Be careful what you wish for.
That was a parental admonition going back some years.
During the darkest days of the Harper cuts to the public broadcaster, a prominent CBC executive told me that the only thing the CBC needed was "a return to full funding and Justin Trudeau."
So far, he's got half of his wish.
But will a return to full funding (whatever that is), actually be what is needed at the beleaguered public broadcaster?
I would argue that a return to 1990s funding levels would be the worst thing that could happen to the CBC.
The CBC needs more than money. It needs a vision that Canadians can support. Under President Hubert Lacroix, the lack of vision has been more damaging than a lack of funding.
Calls for Lacroix's resignation are beginning and not a moment too soon.
Under his direction, the CBC has abandoned all pretence of being a public broadcaster. It is a commercial network, with the occasional nod to public service, mostly relegated to CBC Radio. Radio has more than done its obligatory service, keeping the flame alive even while having its budgets plundered for the benefit of light entertainment on CBC Television.
Prime Minister-Elect Trudeau - once he appoints a minister to oversee the CBC/Radio-Canada, should ask for Lacroix's resignation, along with the political appointees who now fill the board positions.
The German public broadcaster has a governance model that is worth exploring.
Their board is appointed by a series of blue-panel regional committees who are asked to find the right people who support the concept of public broadcasting. This is dramatically unlike the CBC, where a number of board members have voiced opinions in opposition to the concept of a public broadcaster.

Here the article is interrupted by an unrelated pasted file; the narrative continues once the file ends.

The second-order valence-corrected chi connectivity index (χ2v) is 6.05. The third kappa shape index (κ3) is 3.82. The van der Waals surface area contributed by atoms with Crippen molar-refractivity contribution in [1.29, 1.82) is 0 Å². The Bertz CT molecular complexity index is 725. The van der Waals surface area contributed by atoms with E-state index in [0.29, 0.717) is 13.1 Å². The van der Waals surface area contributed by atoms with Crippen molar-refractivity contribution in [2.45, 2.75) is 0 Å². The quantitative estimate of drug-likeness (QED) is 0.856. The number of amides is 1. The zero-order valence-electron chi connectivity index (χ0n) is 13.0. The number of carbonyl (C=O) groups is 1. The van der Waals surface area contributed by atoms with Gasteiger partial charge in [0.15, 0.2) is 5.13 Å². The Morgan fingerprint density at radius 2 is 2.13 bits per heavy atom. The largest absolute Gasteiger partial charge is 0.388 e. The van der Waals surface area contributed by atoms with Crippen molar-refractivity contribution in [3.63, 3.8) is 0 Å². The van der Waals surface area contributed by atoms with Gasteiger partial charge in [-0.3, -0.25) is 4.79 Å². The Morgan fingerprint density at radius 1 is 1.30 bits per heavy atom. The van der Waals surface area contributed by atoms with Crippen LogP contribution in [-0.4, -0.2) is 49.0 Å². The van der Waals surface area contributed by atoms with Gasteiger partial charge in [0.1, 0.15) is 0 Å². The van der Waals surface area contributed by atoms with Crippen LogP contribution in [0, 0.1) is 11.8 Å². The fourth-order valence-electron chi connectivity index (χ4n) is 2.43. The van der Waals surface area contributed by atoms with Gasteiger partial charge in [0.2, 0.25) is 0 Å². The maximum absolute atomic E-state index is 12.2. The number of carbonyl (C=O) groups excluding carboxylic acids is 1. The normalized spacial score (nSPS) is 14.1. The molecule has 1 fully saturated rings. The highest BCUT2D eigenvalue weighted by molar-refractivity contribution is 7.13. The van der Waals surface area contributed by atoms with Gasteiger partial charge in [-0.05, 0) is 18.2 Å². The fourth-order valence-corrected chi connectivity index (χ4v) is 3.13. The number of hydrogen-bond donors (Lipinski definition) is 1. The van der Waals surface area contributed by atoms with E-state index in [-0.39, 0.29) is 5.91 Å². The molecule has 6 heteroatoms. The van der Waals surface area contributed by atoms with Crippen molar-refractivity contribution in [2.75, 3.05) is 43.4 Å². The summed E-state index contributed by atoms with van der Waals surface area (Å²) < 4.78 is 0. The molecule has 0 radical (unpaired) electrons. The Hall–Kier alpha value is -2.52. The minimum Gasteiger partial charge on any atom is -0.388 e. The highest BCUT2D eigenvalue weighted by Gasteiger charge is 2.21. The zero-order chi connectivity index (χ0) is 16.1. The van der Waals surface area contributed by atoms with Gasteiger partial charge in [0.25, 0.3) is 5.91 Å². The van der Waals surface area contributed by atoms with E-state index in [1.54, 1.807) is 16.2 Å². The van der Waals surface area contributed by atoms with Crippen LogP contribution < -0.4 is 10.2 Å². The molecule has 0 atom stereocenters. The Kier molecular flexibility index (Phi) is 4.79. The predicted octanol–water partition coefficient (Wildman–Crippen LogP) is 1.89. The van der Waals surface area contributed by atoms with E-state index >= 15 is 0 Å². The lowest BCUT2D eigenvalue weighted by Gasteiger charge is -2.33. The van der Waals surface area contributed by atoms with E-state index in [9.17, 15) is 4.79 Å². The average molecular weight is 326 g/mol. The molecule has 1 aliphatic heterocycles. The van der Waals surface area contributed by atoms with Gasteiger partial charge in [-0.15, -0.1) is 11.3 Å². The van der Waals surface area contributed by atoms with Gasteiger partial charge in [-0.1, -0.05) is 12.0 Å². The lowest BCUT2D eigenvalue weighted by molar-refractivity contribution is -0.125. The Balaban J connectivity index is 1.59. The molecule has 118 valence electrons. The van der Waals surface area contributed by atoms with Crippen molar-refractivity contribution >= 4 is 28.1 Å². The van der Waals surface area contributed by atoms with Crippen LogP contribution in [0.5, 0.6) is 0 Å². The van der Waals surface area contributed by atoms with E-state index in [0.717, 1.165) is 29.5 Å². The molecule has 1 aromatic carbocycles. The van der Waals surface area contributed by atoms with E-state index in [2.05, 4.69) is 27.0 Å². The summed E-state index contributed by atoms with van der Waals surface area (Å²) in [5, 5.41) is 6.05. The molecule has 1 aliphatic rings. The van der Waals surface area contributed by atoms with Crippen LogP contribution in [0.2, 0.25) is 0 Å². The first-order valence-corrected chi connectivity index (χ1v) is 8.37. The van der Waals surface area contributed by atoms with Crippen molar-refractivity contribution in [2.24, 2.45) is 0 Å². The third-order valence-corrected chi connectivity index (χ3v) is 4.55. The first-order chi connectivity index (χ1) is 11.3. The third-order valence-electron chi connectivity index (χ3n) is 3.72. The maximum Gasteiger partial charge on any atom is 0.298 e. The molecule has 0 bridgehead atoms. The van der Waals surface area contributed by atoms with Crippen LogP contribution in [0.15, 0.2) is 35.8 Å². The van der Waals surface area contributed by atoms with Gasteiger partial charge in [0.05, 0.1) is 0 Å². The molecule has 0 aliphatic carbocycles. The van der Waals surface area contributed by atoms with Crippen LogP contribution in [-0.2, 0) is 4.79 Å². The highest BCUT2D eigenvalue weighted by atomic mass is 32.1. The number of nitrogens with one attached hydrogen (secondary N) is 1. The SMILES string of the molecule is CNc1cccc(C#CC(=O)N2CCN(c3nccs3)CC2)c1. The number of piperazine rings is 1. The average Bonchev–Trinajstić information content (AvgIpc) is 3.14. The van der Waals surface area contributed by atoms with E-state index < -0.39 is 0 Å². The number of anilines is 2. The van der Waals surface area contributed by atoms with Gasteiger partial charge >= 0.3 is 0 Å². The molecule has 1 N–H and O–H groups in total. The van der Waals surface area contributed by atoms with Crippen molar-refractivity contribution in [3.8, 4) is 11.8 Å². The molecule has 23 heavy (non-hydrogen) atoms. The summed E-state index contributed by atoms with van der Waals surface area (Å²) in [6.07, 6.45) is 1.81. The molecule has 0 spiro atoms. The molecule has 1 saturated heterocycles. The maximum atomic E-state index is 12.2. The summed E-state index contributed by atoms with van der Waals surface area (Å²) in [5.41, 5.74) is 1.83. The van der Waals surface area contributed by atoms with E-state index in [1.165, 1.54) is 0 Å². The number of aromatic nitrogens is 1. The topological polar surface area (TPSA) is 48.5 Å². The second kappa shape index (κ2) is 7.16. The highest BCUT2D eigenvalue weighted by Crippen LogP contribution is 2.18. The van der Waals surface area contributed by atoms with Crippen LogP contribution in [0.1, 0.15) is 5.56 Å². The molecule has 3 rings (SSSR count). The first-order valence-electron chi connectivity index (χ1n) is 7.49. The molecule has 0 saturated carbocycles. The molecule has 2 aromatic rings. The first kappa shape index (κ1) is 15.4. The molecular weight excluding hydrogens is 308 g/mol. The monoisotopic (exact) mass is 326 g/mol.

(One was quoted as saying that he wonders why the CBC spend any money at all on foreign news, when it's readily available on other networks).
Restoring the CBC to full funding would only reward the present directors and senior managers who have allowed the Corporation to be reduced to its painful condition.
The CBC needs to make some tough decisions, ones that support the concept of commercial-free public broadcasting. In exchange for a government allocation, the CBC/Radio-Canada needs to serve the public as citizens first and as media consumers second. It also must learn to live within its budgetary means and not allow a deformation of its mission by appealing to advertisers.
Would this be enough to transform the CBC into a true public media organization that is digitally adept? It might, but it can only do this under new management.